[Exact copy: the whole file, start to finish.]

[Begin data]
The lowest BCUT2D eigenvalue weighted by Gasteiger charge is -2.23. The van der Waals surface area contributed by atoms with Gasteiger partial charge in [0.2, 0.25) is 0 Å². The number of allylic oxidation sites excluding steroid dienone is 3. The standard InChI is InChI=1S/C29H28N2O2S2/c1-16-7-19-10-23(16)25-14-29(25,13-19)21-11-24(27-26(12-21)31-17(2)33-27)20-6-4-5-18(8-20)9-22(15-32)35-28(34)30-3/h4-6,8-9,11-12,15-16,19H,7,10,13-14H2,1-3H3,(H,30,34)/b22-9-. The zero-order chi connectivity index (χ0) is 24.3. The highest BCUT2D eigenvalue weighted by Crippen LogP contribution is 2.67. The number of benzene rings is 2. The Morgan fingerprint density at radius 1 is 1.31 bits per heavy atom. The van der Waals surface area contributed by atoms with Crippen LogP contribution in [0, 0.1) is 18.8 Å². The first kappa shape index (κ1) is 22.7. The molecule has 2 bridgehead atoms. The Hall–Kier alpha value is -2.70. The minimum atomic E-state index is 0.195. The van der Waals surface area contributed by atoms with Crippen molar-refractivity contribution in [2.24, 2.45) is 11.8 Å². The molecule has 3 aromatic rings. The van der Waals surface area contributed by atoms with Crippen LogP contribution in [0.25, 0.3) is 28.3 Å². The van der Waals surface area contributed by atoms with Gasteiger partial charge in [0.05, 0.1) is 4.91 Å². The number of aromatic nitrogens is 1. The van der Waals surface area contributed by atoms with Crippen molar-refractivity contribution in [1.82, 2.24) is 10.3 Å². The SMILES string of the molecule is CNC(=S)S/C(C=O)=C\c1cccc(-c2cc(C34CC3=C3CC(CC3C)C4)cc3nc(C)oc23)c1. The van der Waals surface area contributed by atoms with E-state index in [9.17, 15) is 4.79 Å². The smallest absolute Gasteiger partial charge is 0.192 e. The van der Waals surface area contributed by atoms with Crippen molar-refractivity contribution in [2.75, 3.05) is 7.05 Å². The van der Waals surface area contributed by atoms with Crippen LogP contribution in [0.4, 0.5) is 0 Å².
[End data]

The lowest BCUT2D eigenvalue weighted by Gasteiger charge is -2.23. The van der Waals surface area contributed by atoms with Gasteiger partial charge in [0.2, 0.25) is 0 Å². The number of allylic oxidation sites excluding steroid dienone is 3. The standard InChI is InChI=1S/C29H28N2O2S2/c1-16-7-19-10-23(16)25-14-29(25,13-19)21-11-24(27-26(12-21)31-17(2)33-27)20-6-4-5-18(8-20)9-22(15-32)35-28(34)30-3/h4-6,8-9,11-12,15-16,19H,7,10,13-14H2,1-3H3,(H,30,34)/b22-9-. The zero-order chi connectivity index (χ0) is 24.3. The highest BCUT2D eigenvalue weighted by Crippen LogP contribution is 2.67. The number of benzene rings is 2. The Morgan fingerprint density at radius 1 is 1.31 bits per heavy atom. The van der Waals surface area contributed by atoms with Crippen LogP contribution in [0, 0.1) is 18.8 Å². The first kappa shape index (κ1) is 22.7. The molecule has 2 bridgehead atoms. The Hall–Kier alpha value is -2.70. The minimum atomic E-state index is 0.195. The van der Waals surface area contributed by atoms with Crippen molar-refractivity contribution in [2.24, 2.45) is 11.8 Å². The molecule has 3 aromatic rings. The van der Waals surface area contributed by atoms with Crippen LogP contribution in [0.25, 0.3) is 28.3 Å². The van der Waals surface area contributed by atoms with Gasteiger partial charge in [0.05, 0.1) is 4.91 Å². The number of aromatic nitrogens is 1. The van der Waals surface area contributed by atoms with Crippen molar-refractivity contribution in [1.82, 2.24) is 10.3 Å². The SMILES string of the molecule is CNC(=S)S/C(C=O)=C\c1cccc(-c2cc(C34CC3=C3CC(CC3C)C4)cc3nc(C)oc23)c1. The van der Waals surface area contributed by atoms with E-state index in [9.17, 15) is 4.79 Å². The smallest absolute Gasteiger partial charge is 0.192 e. The van der Waals surface area contributed by atoms with Crippen molar-refractivity contribution in [2.75, 3.05) is 7.05 Å². The van der Waals surface area contributed by atoms with Crippen LogP contribution in [0.4, 0.5) is 0 Å².